Even if you have an excellent working knowledge of design, you may encounter a significant challenge selecting the right parts or getting your computer to deliver the correct commands to your motors. You can ask for help from someone who’s more knowledgeable in electrical engineering, of course; but, there’s a risk that person may not be too familiar with CNC routers.
Building a CNC router is a formidable undertaking, and you may not be able to replicate the quality of a commercially-built machine even if you’re highly skilled. If your goal is to use it for manufacturing goods, it may be best to simply buy a commercial CNC router.
CNC Router Kits: The Best of Both Worlds?
If you want to save on costs, you might consider one of the many kit CNC routers available. This will preclude the need to design the machine and do all the calculations, not to mention the headaches you might get from sourcing the parts and getting everything to work together properly.
CNC router kits come with all the correct parts you need to build the router, and you may also get some after-sales support. Moreover, this option is typically cheaper than buying a built-up machine but comes with its own potential downsides. Kits can usually be assembled in anywhere from a couple of days to a few weeks, depending on your skill and the complexity of the kit.
If you shop around for CNC router kits, you may notice that they’re mostly on the smaller side of things. If you want to go bigger, you have to either take the time to design your own or save up for a commercially-built machine of the size you desire.
For example, you can easily grab a BobsCNC Quantum CNC Router Kit from Amazon.com. It already comes with a controller and a Makita router, though you will have to assemble it yourself. I like that the color gives it a woodsy feel — minus the lack of durability from wood, of course. I have had no direct experience with BobsCNC but they are highly spoken of for the beginner hobbyist.
Other kits I am familiar with (no affiliate links here – just honest opinions):
- Queen Bee CNC This is my current machine
- Avid CNC Good choice for Home use Industrial grade machines.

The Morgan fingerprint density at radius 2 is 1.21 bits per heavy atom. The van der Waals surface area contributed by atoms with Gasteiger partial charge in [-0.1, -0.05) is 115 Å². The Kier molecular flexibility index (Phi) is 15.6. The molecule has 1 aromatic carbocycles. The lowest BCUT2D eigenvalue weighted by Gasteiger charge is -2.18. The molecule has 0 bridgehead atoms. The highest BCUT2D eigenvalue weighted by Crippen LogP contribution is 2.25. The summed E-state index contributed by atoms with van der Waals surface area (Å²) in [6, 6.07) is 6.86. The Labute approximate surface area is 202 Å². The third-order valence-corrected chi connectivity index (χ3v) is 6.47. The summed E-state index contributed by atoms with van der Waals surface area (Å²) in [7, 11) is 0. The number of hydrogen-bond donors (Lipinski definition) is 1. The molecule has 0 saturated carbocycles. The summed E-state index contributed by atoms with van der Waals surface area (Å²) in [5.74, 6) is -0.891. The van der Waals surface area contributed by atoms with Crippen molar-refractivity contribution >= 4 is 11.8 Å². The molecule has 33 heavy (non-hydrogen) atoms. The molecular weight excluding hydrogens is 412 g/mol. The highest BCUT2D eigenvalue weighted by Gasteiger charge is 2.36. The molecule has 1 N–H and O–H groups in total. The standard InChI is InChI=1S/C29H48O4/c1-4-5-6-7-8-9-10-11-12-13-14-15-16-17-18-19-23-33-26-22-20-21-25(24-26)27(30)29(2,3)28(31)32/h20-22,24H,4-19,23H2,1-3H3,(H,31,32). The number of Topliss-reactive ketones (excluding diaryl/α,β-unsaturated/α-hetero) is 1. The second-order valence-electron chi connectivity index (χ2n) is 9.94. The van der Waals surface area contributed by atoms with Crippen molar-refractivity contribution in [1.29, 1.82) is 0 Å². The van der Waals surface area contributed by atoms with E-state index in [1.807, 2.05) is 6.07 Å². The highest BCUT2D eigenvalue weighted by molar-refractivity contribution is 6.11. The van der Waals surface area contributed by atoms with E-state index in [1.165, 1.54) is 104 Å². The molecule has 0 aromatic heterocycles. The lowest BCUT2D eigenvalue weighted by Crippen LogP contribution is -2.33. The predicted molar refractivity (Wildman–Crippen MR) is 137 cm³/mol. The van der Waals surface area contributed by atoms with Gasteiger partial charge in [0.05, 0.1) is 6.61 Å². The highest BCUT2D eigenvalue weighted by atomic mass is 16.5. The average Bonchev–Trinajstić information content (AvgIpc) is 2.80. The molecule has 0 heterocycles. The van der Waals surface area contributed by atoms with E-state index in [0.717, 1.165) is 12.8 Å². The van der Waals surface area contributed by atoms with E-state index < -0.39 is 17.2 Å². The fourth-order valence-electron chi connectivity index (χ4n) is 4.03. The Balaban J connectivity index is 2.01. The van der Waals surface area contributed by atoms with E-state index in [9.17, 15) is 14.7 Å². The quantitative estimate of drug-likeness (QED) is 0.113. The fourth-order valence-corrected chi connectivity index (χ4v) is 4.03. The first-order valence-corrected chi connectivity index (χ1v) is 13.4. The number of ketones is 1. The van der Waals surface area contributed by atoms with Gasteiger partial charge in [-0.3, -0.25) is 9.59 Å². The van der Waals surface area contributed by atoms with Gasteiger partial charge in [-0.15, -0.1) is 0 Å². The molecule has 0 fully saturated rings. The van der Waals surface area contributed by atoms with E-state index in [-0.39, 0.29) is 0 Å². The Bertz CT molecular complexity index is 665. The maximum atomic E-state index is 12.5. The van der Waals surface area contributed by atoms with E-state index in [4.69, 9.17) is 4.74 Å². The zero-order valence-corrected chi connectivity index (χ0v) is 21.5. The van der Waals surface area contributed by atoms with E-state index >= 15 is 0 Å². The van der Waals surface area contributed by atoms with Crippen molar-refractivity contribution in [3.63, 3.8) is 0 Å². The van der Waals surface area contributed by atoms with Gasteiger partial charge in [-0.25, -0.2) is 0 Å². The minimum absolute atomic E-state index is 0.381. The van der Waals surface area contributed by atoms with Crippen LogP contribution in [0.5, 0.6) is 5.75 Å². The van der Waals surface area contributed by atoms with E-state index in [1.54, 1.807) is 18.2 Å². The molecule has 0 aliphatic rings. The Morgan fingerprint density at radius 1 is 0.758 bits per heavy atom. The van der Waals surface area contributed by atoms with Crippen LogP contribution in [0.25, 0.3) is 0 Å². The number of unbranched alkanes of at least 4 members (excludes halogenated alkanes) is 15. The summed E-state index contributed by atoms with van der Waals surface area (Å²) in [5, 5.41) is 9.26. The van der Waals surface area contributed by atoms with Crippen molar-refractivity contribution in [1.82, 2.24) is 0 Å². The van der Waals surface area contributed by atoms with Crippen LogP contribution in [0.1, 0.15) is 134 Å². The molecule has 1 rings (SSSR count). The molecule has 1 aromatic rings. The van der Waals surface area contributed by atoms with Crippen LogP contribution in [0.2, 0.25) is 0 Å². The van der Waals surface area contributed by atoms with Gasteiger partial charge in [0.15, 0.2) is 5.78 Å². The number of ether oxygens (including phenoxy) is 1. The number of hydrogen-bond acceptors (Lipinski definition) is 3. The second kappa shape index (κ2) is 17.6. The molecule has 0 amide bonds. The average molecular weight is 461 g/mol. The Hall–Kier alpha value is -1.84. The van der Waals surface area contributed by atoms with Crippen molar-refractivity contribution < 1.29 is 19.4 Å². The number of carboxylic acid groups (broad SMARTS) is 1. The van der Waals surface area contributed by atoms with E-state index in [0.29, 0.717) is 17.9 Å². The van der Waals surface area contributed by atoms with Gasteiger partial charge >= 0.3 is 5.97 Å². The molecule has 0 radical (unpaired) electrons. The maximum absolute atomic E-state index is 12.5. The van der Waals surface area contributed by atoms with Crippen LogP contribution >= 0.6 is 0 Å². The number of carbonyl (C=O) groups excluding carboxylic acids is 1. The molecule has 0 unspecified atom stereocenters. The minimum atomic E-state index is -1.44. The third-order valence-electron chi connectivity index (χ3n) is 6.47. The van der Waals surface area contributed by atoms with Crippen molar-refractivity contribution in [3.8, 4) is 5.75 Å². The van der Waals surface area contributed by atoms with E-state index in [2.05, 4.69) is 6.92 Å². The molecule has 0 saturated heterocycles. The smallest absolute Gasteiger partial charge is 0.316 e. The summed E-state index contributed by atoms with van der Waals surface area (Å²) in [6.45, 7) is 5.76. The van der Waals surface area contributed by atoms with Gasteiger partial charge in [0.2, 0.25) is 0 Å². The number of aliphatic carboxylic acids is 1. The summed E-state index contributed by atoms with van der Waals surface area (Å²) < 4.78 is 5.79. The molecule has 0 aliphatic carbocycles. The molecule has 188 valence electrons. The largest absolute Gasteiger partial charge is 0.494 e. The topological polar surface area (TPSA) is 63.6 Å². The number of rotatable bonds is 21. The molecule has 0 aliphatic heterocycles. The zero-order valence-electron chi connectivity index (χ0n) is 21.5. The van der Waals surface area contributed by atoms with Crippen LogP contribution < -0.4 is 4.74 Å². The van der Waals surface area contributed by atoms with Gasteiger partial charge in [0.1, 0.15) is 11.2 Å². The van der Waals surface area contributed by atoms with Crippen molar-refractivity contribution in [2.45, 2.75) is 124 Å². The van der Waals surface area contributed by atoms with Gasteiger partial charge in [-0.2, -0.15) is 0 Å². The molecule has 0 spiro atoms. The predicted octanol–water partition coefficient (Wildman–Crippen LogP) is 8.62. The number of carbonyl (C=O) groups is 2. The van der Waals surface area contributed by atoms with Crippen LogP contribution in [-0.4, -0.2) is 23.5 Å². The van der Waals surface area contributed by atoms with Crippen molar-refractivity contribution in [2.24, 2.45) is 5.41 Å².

- Build Your Own CNC Plywood based but very well engineered
- Openbuilds Several open-source kits are available as well as accessories and free software.
Buy a CNC Router for the Best Results
Ultimately, if you want a perfect cut with your CNC router, it’s best to leave the designing and manufacturing to the professionals. A reputable manufacturer will offer unparalleled quality and after-sales service that you won’t get even if you opt for a kit machine.
Commercially manufactured CNC routers are more expensive than building your own, but if you don’t have the time to tinker and want to have an accurate cut from the outset, then you shouldn’t compromise.
CNC router kits and self designed CNC routers are often made out of Aluminum extrusions. This is strong enough for most hobbyist requirements. If you own a business and are looking at a commercial CNC machine, you will quickly notice that they are made from welded steel and are very ridgid. This is ideal for the quick turn-around jobs needed for comercial production. You will also quickly notice the HUGE price difference.
It’s often said that you get what you pay for, and this is definitely true for CNC routers. So, if you do decide to buy a complete machine, make sure you get one from a good manufacturer. This will ensure that you aren’t left high and dry if you ever need any spare parts or information when you run into problems down the line.
I don’t have any direct experience with the larger commercial CNC machines but I have been following a few as my interest in CNC routers has grown. Check some of these out and decide for yourself if one fits your needs. Again, no affiliate links, just some good recommendations.
- Legacy Machining Seems to be a smaller company but has a lot to offer.
- Laguna Woodworking Tools This is a big company with lots to offer.
Designing and building a CNC machine will take a lot longer than buying one, so if you can’t set aside a few months for the process of designing and building your dream CNC router, you’re better off spending the extra money on something that will work out of the box.
A predesigned kit is another option that may cost more than your own design but will be shipped to you all ready to put together. You will still learn a lot about how the CNC works but will get to cutting much faster.
If you own a business, time is your most precious resource. If you have a dream project or business idea, investing that extra bit of cash in a commercial machine will give you better results in the long run and save you from potential headaches you might encounter when trying to build your own.